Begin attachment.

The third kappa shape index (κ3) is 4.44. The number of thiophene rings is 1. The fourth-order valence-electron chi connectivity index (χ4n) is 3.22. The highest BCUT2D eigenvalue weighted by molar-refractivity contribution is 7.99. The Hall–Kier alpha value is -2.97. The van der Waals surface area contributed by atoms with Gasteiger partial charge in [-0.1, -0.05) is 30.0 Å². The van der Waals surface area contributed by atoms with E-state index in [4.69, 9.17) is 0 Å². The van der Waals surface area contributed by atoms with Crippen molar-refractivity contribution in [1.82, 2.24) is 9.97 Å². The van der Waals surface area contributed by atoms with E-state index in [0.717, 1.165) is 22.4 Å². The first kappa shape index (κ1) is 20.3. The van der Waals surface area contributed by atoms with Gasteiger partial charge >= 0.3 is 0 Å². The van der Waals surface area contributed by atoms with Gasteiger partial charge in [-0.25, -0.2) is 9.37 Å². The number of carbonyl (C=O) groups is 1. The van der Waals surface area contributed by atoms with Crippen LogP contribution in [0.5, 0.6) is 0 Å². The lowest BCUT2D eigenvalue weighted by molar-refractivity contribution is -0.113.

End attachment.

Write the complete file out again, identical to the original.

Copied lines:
The third kappa shape index (κ3) is 4.44. The number of thiophene rings is 1. The fourth-order valence-electron chi connectivity index (χ4n) is 3.22. The highest BCUT2D eigenvalue weighted by molar-refractivity contribution is 7.99. The Hall–Kier alpha value is -2.97. The van der Waals surface area contributed by atoms with Gasteiger partial charge in [-0.1, -0.05) is 30.0 Å². The van der Waals surface area contributed by atoms with E-state index in [4.69, 9.17) is 0 Å². The van der Waals surface area contributed by atoms with Crippen molar-refractivity contribution in [1.82, 2.24) is 9.97 Å². The van der Waals surface area contributed by atoms with E-state index in [0.717, 1.165) is 22.4 Å². The first kappa shape index (κ1) is 20.3. The van der Waals surface area contributed by atoms with Gasteiger partial charge >= 0.3 is 0 Å². The van der Waals surface area contributed by atoms with Gasteiger partial charge in [-0.25, -0.2) is 9.37 Å². The number of carbonyl (C=O) groups is 1. The van der Waals surface area contributed by atoms with Crippen LogP contribution in [0.5, 0.6) is 0 Å². The lowest BCUT2D eigenvalue weighted by molar-refractivity contribution is -0.113.